Switch-Mode Power Supplies: SPICE Simulations and Practical Designs was released in 2008. Another book on power electronics you say? Not really. In the technical literature, you either have books that are purely academicals and offer in-depth analysis of converters, unfortunately without the essential links to the market reality. You also have purely practical books that pull equations out of thin air without any theoretical grounds. This book bridges both approaches and will hopefully please the power electronics student and the design engineer, both looking for analytical explanations but also for practical solutions when facing customer demands. This book is really about power supplies designs, with SPICE as a design companion. It covers dc-dc but also ac-dc converters. By the way, the ac-dc conversion in offline converters is made by the diodes bridge and the capacitor, the downstream converter is always a dc-dc, isn't it?
Press release for the book announcement in French, English, German, Mandarin and Japanese!!
(Xiè-xie to Patrick Wang and arigatô gozaimasu to Iguchi-san!)
The book is now available in simplified Chinese and Korean. Thank you to Mr Zhangde Lu who translated the whole book in a record time! Mr Lu is a teacher in Shaoxing university in China. The book is available from Publishing House China and Chinese links are posted below.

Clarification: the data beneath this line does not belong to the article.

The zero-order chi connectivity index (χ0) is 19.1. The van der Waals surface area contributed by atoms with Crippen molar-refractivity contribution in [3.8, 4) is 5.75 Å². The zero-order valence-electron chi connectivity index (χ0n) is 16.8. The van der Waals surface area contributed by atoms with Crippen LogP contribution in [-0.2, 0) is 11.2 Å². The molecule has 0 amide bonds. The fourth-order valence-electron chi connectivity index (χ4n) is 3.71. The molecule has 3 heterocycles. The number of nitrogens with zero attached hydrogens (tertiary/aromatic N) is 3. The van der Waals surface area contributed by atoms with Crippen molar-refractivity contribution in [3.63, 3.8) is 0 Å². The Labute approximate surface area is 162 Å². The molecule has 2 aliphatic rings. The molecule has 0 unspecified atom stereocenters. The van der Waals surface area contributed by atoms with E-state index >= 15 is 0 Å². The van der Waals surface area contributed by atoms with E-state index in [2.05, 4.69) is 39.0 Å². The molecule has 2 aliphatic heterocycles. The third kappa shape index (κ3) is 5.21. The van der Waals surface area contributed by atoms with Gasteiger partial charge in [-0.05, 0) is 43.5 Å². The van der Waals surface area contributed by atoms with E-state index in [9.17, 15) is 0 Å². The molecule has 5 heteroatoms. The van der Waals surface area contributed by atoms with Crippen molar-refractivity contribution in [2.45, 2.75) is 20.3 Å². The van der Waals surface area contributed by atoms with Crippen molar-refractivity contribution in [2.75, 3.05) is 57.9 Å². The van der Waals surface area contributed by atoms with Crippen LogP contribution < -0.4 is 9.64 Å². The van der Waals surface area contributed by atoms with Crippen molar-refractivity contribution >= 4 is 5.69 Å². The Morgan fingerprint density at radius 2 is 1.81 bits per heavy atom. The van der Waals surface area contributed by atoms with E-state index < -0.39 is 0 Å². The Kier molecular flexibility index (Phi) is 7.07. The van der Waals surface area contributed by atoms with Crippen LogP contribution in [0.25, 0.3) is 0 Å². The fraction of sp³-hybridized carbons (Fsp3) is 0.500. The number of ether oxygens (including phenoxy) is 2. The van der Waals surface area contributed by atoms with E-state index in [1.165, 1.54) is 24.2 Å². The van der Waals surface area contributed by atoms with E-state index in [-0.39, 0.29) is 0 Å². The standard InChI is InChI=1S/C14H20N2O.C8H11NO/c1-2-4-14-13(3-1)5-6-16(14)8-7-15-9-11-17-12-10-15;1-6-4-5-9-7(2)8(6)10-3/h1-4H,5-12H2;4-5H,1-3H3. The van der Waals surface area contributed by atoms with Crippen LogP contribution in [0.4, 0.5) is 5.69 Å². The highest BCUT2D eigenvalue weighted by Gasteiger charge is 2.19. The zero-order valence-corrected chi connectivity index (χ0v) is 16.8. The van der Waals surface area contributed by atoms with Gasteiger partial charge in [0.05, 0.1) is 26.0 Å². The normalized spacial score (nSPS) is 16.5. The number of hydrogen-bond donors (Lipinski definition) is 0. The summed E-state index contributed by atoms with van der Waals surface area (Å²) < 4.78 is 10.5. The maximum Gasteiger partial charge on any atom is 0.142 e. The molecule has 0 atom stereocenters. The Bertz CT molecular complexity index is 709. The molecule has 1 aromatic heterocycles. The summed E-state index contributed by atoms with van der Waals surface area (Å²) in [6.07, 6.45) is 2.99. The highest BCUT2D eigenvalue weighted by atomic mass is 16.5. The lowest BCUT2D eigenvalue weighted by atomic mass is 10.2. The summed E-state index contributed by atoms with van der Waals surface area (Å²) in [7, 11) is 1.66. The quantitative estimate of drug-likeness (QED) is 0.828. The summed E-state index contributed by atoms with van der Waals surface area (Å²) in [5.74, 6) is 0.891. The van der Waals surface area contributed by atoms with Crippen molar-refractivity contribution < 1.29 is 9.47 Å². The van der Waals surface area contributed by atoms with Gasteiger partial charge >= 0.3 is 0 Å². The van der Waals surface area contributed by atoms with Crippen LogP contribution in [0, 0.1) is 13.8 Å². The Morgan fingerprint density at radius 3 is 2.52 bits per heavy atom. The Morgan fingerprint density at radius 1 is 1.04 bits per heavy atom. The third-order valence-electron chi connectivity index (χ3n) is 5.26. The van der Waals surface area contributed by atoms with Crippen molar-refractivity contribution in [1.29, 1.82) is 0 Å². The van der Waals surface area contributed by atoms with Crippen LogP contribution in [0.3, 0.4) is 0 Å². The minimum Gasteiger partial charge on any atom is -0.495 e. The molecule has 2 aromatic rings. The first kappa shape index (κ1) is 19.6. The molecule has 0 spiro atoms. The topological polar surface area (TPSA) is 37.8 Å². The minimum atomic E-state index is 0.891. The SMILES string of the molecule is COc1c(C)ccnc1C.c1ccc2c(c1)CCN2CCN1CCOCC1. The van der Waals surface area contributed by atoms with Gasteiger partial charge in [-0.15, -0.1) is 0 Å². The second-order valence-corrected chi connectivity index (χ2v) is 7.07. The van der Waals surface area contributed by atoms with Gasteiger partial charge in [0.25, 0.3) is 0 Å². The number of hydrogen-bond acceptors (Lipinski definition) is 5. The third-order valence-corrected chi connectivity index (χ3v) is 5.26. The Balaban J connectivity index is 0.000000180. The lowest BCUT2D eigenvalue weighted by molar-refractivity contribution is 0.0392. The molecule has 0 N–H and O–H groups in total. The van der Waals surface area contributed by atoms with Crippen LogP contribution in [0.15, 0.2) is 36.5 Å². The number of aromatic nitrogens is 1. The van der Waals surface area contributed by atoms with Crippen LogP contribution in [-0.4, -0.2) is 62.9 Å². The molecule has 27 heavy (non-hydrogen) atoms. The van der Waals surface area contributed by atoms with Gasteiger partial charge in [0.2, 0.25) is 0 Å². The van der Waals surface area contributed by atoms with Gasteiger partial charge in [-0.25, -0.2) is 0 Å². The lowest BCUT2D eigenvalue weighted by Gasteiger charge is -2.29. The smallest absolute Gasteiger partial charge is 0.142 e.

The book is organized in eight chapters covering the following subjects:
Chapter 1: this chapter starts with the basics of dc-dc conversion, step by step with linear regulators used to derive essential formulas such as closed-loop impedances or closed-loop input rejection. Then the classical buck, boost, buck-boost are analyzed in CCM/DCM and critical modes until an input filter is added. There, you will discover the effects of the filter insertion and learn how to compensate the converter while still attenuating the input noise (95 pages).